A dead movie star, a cover-up, a washed up writer and his blacklisted buddy, movie moguls prepared to do anything to keep their cameras rolling... the first four issues are collected here. Unfortunately the back-up essays aren't, which is a real shame.

(You can read a preview here.)

5/5

Girl in Dior
Annie Goetzinger
NBM
Hardcover
£19.99/$27.99
19 Mar 2015/1 Mar 2015

This one is a treat for the eyes and the inner fashionista, as the history of the House of Dior is examined with a very celebratory angle. The dresses and women are gorgeous, with a hint of the social commentary bite that Goetzinger is known for just beneath the surface.

On the one hand, it's a shame this comic didn't further explore the poverty surrounding the world of models and fashion, but with such a feminine subject often shunned and mocked, it's rather refreshing to see someone revel in the joy of Dior.

(Previewed by myself at Publisher's Weekly here.)

3/5

Top of the Shops: February/March 2015

Gunnerkrigg Court, Vol. 1: Orientation
Thomas Siddell
Archaia
Hardcover & Paperback
£17.99 & £10.99/$26.99 & $16.99
31 Mar 2015

The first volume of the acclaimed webcomic is back in print, huzzah! Antimony Carver is the new kid at the strange titular school, where robots and demons, sci-fi and fantasy collide. You can read the webcomic in its entirety here of course, but the hardcover volumes are absolutely divine and make re-reading that little bit easier.

Volume 1 collects the first 14 chapters, and is now available in paperback for the first time.

4/5

Hit: 1955
Bryce Carlson, Vanesa R Del Rey, Archie Van Buren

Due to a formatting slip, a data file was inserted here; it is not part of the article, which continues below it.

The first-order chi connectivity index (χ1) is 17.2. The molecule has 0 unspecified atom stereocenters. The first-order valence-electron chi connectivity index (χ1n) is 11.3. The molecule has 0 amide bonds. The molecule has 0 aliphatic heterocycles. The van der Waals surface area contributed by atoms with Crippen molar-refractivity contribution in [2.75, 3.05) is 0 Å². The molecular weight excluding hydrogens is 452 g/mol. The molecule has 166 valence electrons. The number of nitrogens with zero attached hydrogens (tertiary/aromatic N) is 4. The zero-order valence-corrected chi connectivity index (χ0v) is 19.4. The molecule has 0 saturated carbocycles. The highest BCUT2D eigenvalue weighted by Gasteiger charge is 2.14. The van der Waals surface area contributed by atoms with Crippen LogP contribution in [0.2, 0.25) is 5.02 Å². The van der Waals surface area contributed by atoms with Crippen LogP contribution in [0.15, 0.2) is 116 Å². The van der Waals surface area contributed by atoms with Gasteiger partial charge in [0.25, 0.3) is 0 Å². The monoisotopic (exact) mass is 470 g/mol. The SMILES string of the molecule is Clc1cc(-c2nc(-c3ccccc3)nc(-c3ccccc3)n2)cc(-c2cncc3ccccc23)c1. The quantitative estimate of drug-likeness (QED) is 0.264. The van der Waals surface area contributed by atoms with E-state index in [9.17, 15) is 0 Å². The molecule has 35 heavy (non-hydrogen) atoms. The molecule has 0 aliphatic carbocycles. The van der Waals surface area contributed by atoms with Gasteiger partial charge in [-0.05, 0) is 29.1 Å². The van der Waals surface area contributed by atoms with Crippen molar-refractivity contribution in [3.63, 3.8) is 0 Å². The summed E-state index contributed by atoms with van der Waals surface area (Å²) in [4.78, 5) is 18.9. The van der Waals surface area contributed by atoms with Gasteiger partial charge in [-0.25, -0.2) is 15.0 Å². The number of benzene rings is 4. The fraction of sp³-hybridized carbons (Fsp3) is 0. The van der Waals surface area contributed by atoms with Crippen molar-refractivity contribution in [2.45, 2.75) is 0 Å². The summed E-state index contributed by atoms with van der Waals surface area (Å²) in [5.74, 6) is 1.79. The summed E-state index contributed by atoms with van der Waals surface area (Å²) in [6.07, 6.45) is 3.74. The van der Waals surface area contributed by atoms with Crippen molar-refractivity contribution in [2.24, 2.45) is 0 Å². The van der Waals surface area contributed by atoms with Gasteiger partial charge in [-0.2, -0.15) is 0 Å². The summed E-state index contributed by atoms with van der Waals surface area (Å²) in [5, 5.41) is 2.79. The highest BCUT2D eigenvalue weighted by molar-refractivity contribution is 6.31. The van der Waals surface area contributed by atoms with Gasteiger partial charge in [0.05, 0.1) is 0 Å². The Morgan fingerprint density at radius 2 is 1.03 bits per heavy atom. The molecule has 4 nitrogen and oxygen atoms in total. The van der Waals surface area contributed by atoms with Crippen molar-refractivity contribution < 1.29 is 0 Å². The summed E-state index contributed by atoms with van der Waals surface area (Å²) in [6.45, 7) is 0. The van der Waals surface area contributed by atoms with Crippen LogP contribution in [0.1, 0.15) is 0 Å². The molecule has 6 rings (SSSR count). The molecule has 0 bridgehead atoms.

BOOM!
Paperback, UK release (out in US already)
£9.73
31 Mar 2015

Why have one noir comic when you can have two? And if you have to pick - though you really should have both - make it this one. Del Ray's artwork oozes sex and darkness across every page and the plot, a group of detectives who clean the streets the dirty way after dark, has some excellent tangles and complications along the road. It may be pure '50s noir but the lead is admirably non-douchey and the blonde bombshell pleasantly self-sufficient.

This is Del Ray's first comic, and an enticing taste of what may be to come in this years Sinatoro.

(You can read a preview here.)

5/5

In Search of Lost Dragons 
Elian Black'Mor, Carine-M
Dynamite 
Hardcover
£25.99/$34.99
3 Feb 2015

I am a sucker for the fictional journal/diary type books (hello Lady Cottington's Pressed Fairy Book), and so while this isn't a comic, it is a gorgeous piece of illustration work and also, DRAGONS. I'll admit right now that I haven't read it all the way through now - the diary entries relate the tracking down of the big beasties across Europe and beyond - but I have lost myself in each and every picture. Not least those full-page painted delights.

In Search of Lost Dragons

In Search of Lost Dragons In Search of Lost Dragons

If you like dragons then this is a joy. If you don't like dragons... what?!

(You can read a preview here.)

4/5

Top of the Shops: February/March 2015

Lenore: Pink Bellies
Roman Dirge
Titan 
Hardcover
£10.99/$17.99
3 Mar 2015

I have a terrible confession - I had never before read Lenore. I know, I know, goth and emo are labels that haunt my every step and yet I'd never picked up Lenore. It is both scandalous and terrible, yet it meant I was also able to judge this book as someone completely new to the character and concept, and I'm happy to report that any first time reader would never suspect how much had come before.

Indeed, the stories here delve a little into Lenore's own background, ably (re)introduce characters without tedious expedition, and most of all it's so much fun. The humour is wicked and fresh, the plots are expertly ridiculous, and the hidden details throughout had me re-reading immediately.

Lenore, you have a new dedicated fan. This collects all four parts of the 'Who Will Die' storyline.

(You can read a preview here.)

4/5

The Sculptor 
Scott McCloud
SelfMadeHero/First Second
Hardcover
£18.99/$29.99
3 Feb 2015